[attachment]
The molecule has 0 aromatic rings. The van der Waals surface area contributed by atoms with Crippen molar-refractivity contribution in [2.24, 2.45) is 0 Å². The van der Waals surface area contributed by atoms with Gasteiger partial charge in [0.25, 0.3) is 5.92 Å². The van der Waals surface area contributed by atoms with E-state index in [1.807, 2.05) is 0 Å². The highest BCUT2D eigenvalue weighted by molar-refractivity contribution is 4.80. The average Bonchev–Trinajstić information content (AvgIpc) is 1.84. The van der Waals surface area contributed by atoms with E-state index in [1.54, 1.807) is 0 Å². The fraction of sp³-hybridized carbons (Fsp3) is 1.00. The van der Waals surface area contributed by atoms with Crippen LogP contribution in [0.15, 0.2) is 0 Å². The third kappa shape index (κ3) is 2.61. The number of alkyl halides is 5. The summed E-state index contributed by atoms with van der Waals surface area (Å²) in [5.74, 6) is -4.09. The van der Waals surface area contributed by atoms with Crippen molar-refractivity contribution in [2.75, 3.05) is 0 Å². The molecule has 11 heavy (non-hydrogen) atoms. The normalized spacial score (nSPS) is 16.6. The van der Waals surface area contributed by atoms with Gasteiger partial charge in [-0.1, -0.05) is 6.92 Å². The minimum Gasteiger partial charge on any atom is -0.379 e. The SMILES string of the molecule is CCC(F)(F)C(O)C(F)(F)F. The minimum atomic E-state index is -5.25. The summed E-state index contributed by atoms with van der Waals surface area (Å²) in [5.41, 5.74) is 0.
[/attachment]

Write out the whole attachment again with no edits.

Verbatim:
The molecule has 0 aromatic rings. The van der Waals surface area contributed by atoms with Crippen molar-refractivity contribution in [2.24, 2.45) is 0 Å². The van der Waals surface area contributed by atoms with Gasteiger partial charge in [0.25, 0.3) is 5.92 Å². The van der Waals surface area contributed by atoms with E-state index in [1.807, 2.05) is 0 Å². The highest BCUT2D eigenvalue weighted by molar-refractivity contribution is 4.80. The average Bonchev–Trinajstić information content (AvgIpc) is 1.84. The van der Waals surface area contributed by atoms with E-state index in [1.54, 1.807) is 0 Å². The fraction of sp³-hybridized carbons (Fsp3) is 1.00. The van der Waals surface area contributed by atoms with Crippen LogP contribution in [0.15, 0.2) is 0 Å². The third kappa shape index (κ3) is 2.61. The number of alkyl halides is 5. The summed E-state index contributed by atoms with van der Waals surface area (Å²) in [5.74, 6) is -4.09. The van der Waals surface area contributed by atoms with Crippen molar-refractivity contribution in [2.75, 3.05) is 0 Å². The molecule has 11 heavy (non-hydrogen) atoms. The normalized spacial score (nSPS) is 16.6. The van der Waals surface area contributed by atoms with Gasteiger partial charge in [-0.1, -0.05) is 6.92 Å². The minimum Gasteiger partial charge on any atom is -0.379 e. The SMILES string of the molecule is CCC(F)(F)C(O)C(F)(F)F. The minimum atomic E-state index is -5.25. The summed E-state index contributed by atoms with van der Waals surface area (Å²) in [5.41, 5.74) is 0.